Jewish studies at Naima have undergone a digital revamp thanks to Jewish Interactive
Lindy Lamed has gone for a walk at night but got lost. Can you help find her, asks teacher Channah Moses.
Even in olden days, rabbis knew learning Hebrew could be a chore for children. To make the aleph-bet more palatable, they put honey on a slate and got children to lick it off the letters.
Although health and safety would probably disallow such aids today, teachers have a new batch of educational tricks up their sleeve.
Mrs Moses, who teaches at the Naima Jewish Preparatory School in Maida Vale, has created a series of digital games about the Hebrew letters to get children to master the alphabet. If they tap the right place on screen, they can help lost Lindy Lamed back home.
She is not the only tech-savvy JS teacher at the school. For nearly a year, the independent Sephardi primary has been working to modernise its programme with Jewish Interactive, the London-based specialists in digital Jewish studies.
“We are light years ahead of where we were a year ago,” said headmaster Bill Pratt. “We are more at the cutting edge. It’s fair to say there’s no end of resources for secular subjects. It’s slightly harder to find for Jewish studies.”
Elisheva Seifman, Naima’s head of Jewish studies, said, “Our school prides itself on the use of technology across the curriculum. We felt it time to look at investing in our department.”
Not only have teachers been introduced to Ji’s own resources, but they are learning the skills to adapt these to their own school’s needs and to devise their own material, presenting Judaism within a more modern system of learning rather than as some antiquated branch of knowledge. “Teachers have used Ji’s platform to create elements that reinforce and are relevant to our curriculum,” Mrs Seifman said.
For year-six children, for example, one teacher produced a guide to the three different types of eruv.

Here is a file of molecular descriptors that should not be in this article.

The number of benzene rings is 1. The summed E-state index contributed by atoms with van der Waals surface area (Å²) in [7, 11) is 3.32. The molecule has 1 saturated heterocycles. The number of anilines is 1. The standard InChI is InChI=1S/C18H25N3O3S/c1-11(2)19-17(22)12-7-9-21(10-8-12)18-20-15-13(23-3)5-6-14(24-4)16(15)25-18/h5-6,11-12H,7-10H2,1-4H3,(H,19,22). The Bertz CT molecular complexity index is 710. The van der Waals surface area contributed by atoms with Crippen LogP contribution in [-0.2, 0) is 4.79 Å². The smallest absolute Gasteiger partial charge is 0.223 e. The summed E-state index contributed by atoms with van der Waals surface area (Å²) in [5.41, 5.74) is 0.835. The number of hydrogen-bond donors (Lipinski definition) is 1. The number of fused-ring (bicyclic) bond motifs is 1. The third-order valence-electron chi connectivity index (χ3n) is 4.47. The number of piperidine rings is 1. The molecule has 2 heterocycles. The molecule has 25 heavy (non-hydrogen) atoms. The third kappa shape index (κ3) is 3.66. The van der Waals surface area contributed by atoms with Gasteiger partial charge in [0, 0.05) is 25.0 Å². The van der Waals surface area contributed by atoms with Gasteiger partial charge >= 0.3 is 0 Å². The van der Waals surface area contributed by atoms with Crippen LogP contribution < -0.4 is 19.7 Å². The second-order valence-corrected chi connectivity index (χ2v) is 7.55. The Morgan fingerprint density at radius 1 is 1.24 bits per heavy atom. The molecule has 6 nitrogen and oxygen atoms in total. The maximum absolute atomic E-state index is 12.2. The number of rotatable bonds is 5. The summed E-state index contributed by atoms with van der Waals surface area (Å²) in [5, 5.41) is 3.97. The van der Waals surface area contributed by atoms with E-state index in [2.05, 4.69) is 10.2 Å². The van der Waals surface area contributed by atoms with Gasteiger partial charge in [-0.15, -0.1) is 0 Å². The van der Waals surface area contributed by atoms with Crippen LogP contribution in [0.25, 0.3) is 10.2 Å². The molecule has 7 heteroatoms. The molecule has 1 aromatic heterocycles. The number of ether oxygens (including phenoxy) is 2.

And children can create their own games as well.
“Children’s learning styles have changed considerably in the last few years,” said Mrs Seifman. “Attention spans are shorter and children respond better to images. We need to adapt to engage them. When you say, ‘Now we are going to use our iPads,’ the children say ‘Yesss!’!”
In Mrs Moses’s reception class, an interactive whiteboard has replaced the rows of black letters in bare white textbooks that were once routine for Hebrew learning.
But the new digital resources are a supplement to and not a substitute for classical texts. From year three, Naima children still daily take out a Chumash.
The technological upgrade “relies on the enthusiasm of the Jewish studies staff to grasp it,” Mr Pratt said.
While the children were recently at lunch, teachers were busy with iPads at a session run by Ji’s UK and European director Sammy Morhaim, learning how to make a basic Purim video.
As they tried to bring Mordechai and Esther to the small screen, he assured them the effort would be worth it. “Children love everything to do with movies.”
For the original article in The Jewish Chronicle, click here.
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